"There were subtle varieties in the way schools implemented this and that was deliberate, although there's very good evidence to see the co-requisite structure itself provides an improvement in student success," Denley said.

The Cost of Scaling Up

Tennessee didn't provide any additional resources to the colleges to take the state into full co-requisite implementation. But there is a cost to revamping how colleges deliver remediation.

"With these gains in improvement and outcomes, it'd be hard to say this is not cost-effective, but we have to understand what we're looking at and what resources are needed to enable academically unprepared students to pass college-level math and writing," said Davis Jenkins, a senior research associate with CCRC and co-author of "Is Co-Requisite Remediation Cost-Effective? Early Findings From Tennessee."

The traditional prerequisite model costs less per student, Jenkins said, because it requires fewer faculty members to provide the instruction. "But because fewer students complete, the cost per successful student is high."

The CCRC study found that the co-requisite approach in math was 50 percent more efficient than the traditional prerequisite approach in enabling academically underprepared students to complete the college-level course. In writing, the efficiency gain or savings was 11 percent per successful student.

The colleges are getting more students to pass the course and they're doing it in a semester as opposed to an entire academic year, Jenkins said.

Similar cost-effectiveness tests were performed at the Community College of Baltimore County and the results were the same, he said.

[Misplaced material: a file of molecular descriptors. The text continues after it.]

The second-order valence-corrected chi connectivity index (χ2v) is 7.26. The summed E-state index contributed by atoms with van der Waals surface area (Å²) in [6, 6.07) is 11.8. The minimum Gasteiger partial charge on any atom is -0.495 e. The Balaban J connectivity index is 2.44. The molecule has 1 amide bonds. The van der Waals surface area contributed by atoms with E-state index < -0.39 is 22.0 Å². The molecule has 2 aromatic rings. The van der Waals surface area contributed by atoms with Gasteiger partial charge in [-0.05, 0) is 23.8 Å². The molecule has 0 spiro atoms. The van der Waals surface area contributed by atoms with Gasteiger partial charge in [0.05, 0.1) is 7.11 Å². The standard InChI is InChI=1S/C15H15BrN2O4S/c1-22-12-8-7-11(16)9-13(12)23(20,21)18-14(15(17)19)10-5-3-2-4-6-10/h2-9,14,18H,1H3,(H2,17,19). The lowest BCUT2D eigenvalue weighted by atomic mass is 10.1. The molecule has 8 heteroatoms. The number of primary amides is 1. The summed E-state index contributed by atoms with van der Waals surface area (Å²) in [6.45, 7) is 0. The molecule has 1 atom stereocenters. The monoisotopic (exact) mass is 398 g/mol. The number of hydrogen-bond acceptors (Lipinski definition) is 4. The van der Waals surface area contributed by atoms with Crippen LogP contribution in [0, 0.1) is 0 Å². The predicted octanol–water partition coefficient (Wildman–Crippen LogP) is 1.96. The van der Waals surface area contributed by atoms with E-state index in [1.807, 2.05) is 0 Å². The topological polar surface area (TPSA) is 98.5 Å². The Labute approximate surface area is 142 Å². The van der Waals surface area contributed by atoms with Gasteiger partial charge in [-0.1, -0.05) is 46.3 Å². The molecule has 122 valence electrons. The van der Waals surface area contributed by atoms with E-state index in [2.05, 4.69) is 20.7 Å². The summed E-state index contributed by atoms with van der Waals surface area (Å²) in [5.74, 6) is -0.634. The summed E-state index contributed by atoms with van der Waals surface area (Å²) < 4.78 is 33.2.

"The cost per student goes up a little bit in part because of transition costs," Jenkins said. "But the cost per successful graduate, the cost we care about for society and individuals and the student, goes down dramatically. In other words, efficiency improves."

But Jenkins cautions that there are still unanswered questions surrounding the co-requisite results. The CCRC study points out that the state's move to full co-requisite implementation happened during the first semester of the Tennessee Promise program and that the system has put in place clearer guided pathways and math courses that are based on students' program paths.

The new co-requisite approach improves not only efficiency but engagement of students as well. A Center for Community College Student Engagement report in February found that students who took co-requisite courses were more engaged learners, which means they're more likely to be successful in college, according to the center.

But Evelyn Waiwaiole, the center's director, said it's time more colleges and systems scaled up their use of co-requisite and other forms of accelerated developmental education.

"[Nationally] only 40 percent of students are participating in this type of learning in English and only 31 percent are participating in this type of math. That seems discouraging, but five years ago we wouldn't even have had it that high," she said. "This is where colleges are putting in a lot of effort and we know it works because of the work at CCRC and this work at [CCCSE]. We're seeing results."